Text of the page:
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Young Members Group
The Young Members Group works to encourage and enable all young professional members to be actively involved in the efforts and endeavors of the Society at all levels (Professional Divisions, ANS Governance, Local Sections, etc.) as they transition from the role of a student to the role of a professional. It sponsors non-technical workshops and meetings that provide professional development and networking opportunities for young professionals, collaborates with other Divisions and Groups in developing technical and non-technical content for topical and national meetings, encourages its members to participate in the activities of the Groups and Divisions that are closely related to their professional interests as well as in their local sections, introduces young members to the rules and governance structure of the Society, and nominates young professionals for awards and leadership opportunities available to members.
2023 ANS Winter Conference and Expo
November 12–15, 2023
Washington, D.C.|Washington Hilton
The Standards Committee is responsible for the development and maintenance of voluntary consensus standards that address the design, analysis, and operation of components, systems, and facilities related to the application of nuclear science and technology. Find out What’s New, check out the Standards Store, or Get Involved today!
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Nuclear Science and Engineering
Fusion Science and Technology
National Museum of Nuclear Science and History explores “atomic” culture
For many of us, the toys of our childhood leave indelible marks on our consciousness, affecting our long-term perceptions and attitudes about certain things. Hot Wheels may inspire a lifelong fascination with fast, flashy automobiles, while Barbies might shape ideas about beauty and self-image. For the generation who grew up during the Atomic Age—the post–World War II era from roughly the mid-1940s to the early 1960s—the toys, games, and entertainment of their childhoods might have included things like atomic pistols, atomic trains, rings with tiny amounts of radioactive elements, and comic books, puzzles, and music about nuclear weapons.
Hiroshi Madokoro, Takuya Yamashita, Xiaoyang Gaus-Liu, Thomas Cron, Beatrix Fluhrer, Ikken Sato, Shinya Mizokami
Nuclear Technology | Volume 209 | Number 2 | February 2023 | Pages 144-168
Technical Paper | doi.org/10.1080/00295450.2022.2121545
Articles are hosted by Taylor and Francis Online.
Since the reactor pressure vessel (RPV) lower head failure determines the subsequent ex-vessel accident progression, it is a key issue to understanding the accident progression of the Fukushima Daiichi Nuclear Power Station (1F). The RPV failure is largely affected by thermal loads on the vessel wall, and thus, it is inevitable that the thermal behavior of the molten metallic pool with the co-existence of solid oxide fuel debris must be understood. In past decades, numerous experiments have been conducted to investigate homogeneous molten pool behavior. Few experiments, however, address the melting and heat transfer process of the debris bed consisting of materials with different melting temperatures. The LIVE-J2 experiment aims to provide experimental data on a solid-liquid mixture pool in a simulated RPV lower head under various conditions. The experiment was performed in the LIVE-3D facility at the Karlsruhe Institute of Technology. The LIVE-J2 experiment started from the end state of the previous LIVE-J1 experiment where a eutectic binary mixture of KNO3-NaNO3 (nitrate) was solidified and filled the gap of the ceramic beads inside the LIVE-vessel.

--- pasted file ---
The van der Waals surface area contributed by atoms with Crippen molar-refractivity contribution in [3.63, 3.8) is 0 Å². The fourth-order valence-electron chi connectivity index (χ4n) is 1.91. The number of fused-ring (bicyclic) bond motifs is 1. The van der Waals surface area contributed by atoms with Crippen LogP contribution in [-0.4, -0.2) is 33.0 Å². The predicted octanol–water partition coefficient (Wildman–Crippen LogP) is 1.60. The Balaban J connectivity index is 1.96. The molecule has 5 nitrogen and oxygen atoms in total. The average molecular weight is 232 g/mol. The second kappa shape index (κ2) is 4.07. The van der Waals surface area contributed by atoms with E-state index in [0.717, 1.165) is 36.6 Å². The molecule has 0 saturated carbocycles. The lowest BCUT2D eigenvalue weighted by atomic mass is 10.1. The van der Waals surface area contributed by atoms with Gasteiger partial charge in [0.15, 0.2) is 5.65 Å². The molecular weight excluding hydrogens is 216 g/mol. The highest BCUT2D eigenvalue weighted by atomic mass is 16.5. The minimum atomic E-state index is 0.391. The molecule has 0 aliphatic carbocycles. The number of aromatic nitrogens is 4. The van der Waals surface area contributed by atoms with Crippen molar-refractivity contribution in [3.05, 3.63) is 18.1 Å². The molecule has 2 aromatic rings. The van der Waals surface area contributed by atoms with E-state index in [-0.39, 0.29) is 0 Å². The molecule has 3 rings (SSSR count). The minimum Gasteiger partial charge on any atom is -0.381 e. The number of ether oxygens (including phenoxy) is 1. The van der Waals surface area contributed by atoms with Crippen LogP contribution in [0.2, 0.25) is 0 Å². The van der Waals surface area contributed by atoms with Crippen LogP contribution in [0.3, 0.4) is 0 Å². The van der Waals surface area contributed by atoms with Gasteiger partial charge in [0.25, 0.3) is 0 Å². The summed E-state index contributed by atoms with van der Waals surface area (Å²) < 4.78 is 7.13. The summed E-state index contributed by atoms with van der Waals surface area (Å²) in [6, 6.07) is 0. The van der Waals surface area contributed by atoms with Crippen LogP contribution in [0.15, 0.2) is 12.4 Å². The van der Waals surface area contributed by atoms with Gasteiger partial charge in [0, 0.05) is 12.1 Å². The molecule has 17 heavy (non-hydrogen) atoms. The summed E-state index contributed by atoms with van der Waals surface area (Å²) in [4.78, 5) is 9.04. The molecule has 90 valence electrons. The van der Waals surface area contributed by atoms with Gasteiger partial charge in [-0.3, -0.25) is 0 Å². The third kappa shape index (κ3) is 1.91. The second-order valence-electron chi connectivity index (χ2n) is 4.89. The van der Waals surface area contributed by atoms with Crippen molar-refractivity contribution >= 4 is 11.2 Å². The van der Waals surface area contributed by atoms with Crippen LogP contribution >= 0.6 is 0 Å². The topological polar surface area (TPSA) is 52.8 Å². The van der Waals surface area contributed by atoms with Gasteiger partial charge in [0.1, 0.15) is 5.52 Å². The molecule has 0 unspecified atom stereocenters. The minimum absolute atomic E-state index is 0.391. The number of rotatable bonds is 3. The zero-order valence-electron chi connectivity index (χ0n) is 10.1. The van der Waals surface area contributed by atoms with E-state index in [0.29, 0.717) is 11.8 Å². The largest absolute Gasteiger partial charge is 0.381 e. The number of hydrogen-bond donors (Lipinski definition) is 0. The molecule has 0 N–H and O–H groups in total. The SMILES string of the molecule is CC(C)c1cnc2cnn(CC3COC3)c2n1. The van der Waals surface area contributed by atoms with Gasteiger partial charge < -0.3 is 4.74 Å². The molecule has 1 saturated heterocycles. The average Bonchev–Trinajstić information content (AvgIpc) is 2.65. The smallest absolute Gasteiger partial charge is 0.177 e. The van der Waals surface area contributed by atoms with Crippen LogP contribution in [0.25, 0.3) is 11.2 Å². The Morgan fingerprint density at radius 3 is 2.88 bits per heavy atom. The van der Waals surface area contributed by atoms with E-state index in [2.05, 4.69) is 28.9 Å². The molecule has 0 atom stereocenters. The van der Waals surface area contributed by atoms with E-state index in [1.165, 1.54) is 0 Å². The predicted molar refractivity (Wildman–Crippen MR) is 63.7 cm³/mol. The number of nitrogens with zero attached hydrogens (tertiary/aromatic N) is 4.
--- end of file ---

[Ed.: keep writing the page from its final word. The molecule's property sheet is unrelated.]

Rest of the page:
The information obtained in the LIVE-J2 experiment includes transient and steady-state melting temperature and vessel wall temperature distributions. The extensive measurements of the melting temperature indicate the heat transfer regimes in a solid-liquid mixture pool. The test results showed that the conductive heat transfer is dominant during steady state along the vessel wall boundary and that convective heat transfer takes place inside the mixture pool. After the addition of liquid nitrate on top of the mixture pool, different behavior was observed in each layer. In the upper pure-liquid nitrate layer, convective heat transfer was well developed, resulting in a homogeneous temperature, while within the lower solid/liquid debris mixture zone a large temperature gradient was observed, suggesting that conductive heat transfer was dominant. Besides the experimental performance, the test case was numerically simulated using Ansys Fluent. The simulation results generally agree with the measured experimental data. The flow regime and transient melt evolution were able to be estimated by the calculated velocity field and the crust thickness, respectively.